The Art of Invitation

Posted by  admin —March 2, 2009
Filed in Creative Stuff

Thanks to Chris Corrigan for highlighting this 2 minute video by David Gershon talking about what it takes to take change to scale.

Chris comments on this video and leaves us all with an important question to consider …

“As an artful act of invitation, this is briliant.  How many of us outside the movie industry consider making trailers to gatherings?  Putting audio and video to work in this way is a fantastic way to get the message out, introduce people to ideas that will be bandied around at your gathering, and it becomes a great way to have people with blogs – like me! – link to your invitation.

How else are you pushing the boundaries of invitation?”

In response to Chris’ question, “Yes! I have been pushing the boundaries of the invitation”.

I have been using video to capture project lessons (instead of writing lengthy reports) … using cartoons/pictures to communicate complex ideas … using slideshows to market a training package that Viv McWaters and I have created.

So what? Well, since taking a ‘whole minded approach’ to communication, I have been more effectively communicating my ideas with others. Here is one example that had a great impact in Castlemaine last year. I couldn’t attend a community celebration where I project I was running was being handed over to the community. So, in adapting the ‘Paperworks’ technique by Lee and Sachi at Commoncraft, I threw together this little video which was palyed at the Theatre Royal to over 200 people. By some people’s accounts, this video was way more effective than me actually being there to talk.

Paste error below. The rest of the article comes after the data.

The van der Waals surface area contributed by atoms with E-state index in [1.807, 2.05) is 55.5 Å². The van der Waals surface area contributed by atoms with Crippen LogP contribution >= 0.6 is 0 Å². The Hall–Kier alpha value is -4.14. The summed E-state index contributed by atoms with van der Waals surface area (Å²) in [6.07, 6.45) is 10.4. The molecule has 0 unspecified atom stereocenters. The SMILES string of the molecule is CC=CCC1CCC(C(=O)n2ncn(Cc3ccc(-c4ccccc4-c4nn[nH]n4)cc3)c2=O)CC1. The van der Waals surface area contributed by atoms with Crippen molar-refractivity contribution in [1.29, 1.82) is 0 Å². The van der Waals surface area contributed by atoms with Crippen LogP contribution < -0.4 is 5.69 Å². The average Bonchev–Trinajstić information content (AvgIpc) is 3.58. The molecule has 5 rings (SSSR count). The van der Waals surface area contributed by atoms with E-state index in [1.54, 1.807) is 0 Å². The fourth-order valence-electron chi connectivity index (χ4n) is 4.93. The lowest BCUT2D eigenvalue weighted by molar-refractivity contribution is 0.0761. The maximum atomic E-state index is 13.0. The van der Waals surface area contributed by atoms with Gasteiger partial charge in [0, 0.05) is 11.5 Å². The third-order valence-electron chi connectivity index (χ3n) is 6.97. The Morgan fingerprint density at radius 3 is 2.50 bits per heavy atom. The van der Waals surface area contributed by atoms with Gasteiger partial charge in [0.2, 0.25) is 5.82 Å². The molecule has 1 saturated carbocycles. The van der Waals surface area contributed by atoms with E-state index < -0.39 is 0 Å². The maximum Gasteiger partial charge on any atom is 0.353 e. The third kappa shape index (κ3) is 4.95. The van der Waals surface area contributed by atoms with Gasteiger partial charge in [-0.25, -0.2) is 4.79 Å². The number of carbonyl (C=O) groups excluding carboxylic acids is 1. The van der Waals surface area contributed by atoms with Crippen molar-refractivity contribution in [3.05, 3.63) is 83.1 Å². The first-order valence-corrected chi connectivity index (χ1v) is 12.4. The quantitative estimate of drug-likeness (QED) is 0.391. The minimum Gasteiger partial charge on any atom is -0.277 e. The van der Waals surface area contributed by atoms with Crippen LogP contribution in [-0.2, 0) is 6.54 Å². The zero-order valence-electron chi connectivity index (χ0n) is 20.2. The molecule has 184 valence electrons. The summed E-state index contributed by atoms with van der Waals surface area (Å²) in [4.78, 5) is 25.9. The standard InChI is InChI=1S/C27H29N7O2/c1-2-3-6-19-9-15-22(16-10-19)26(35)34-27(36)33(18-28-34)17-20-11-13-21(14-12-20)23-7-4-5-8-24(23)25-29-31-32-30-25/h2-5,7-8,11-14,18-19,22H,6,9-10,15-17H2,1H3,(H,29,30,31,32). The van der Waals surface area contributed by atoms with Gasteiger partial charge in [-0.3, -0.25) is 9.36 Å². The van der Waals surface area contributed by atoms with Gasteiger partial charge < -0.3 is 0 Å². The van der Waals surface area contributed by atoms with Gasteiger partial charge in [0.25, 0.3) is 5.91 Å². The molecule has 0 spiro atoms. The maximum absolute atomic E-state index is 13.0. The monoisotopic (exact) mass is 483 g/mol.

Another great example of inviting others to be involved in a project is by Matt Moore at Engineers without Fears. Matt is inviting people to write their own story and submit it to a competition – here’s the blog post. Matt sends his invitation to a wide range of followers via Twitter and his blog. He makes the task of story writing incredibly interesting (almost Phoric-like Matt!) by inviting contributors to use a series of 5 randomly chosen images from Flickr. to be tNot only that, he involves 5 really interesting and well connected people to be a part of this photo process.

So now I’ll ask you the same question … How else are you pushing the boundaries of invitation?



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